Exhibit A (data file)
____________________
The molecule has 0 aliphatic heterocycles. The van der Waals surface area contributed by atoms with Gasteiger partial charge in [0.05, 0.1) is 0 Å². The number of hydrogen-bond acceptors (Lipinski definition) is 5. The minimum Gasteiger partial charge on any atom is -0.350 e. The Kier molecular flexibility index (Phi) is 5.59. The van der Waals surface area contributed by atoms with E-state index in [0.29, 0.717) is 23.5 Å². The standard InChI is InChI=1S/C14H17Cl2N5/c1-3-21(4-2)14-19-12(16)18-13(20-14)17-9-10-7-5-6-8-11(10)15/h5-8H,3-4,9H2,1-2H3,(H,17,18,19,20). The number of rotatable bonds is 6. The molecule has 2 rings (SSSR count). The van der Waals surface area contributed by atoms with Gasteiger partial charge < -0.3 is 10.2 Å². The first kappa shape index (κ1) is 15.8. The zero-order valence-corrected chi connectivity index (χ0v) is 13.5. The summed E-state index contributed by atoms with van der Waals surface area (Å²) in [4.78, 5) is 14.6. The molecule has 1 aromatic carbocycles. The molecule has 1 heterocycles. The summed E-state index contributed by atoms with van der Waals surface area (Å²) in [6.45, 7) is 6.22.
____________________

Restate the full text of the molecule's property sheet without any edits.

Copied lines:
The molecule has 0 aliphatic heterocycles. The van der Waals surface area contributed by atoms with Gasteiger partial charge in [0.05, 0.1) is 0 Å². The number of hydrogen-bond acceptors (Lipinski definition) is 5. The minimum Gasteiger partial charge on any atom is -0.350 e. The Kier molecular flexibility index (Phi) is 5.59. The van der Waals surface area contributed by atoms with E-state index in [0.29, 0.717) is 23.5 Å². The standard InChI is InChI=1S/C14H17Cl2N5/c1-3-21(4-2)14-19-12(16)18-13(20-14)17-9-10-7-5-6-8-11(10)15/h5-8H,3-4,9H2,1-2H3,(H,17,18,19,20). The number of rotatable bonds is 6. The molecule has 2 rings (SSSR count). The van der Waals surface area contributed by atoms with Gasteiger partial charge < -0.3 is 10.2 Å². The first kappa shape index (κ1) is 15.8. The zero-order valence-corrected chi connectivity index (χ0v) is 13.5. The summed E-state index contributed by atoms with van der Waals surface area (Å²) in [4.78, 5) is 14.6. The molecule has 1 aromatic carbocycles. The molecule has 1 heterocycles. The summed E-state index contributed by atoms with van der Waals surface area (Å²) in [6.45, 7) is 6.22.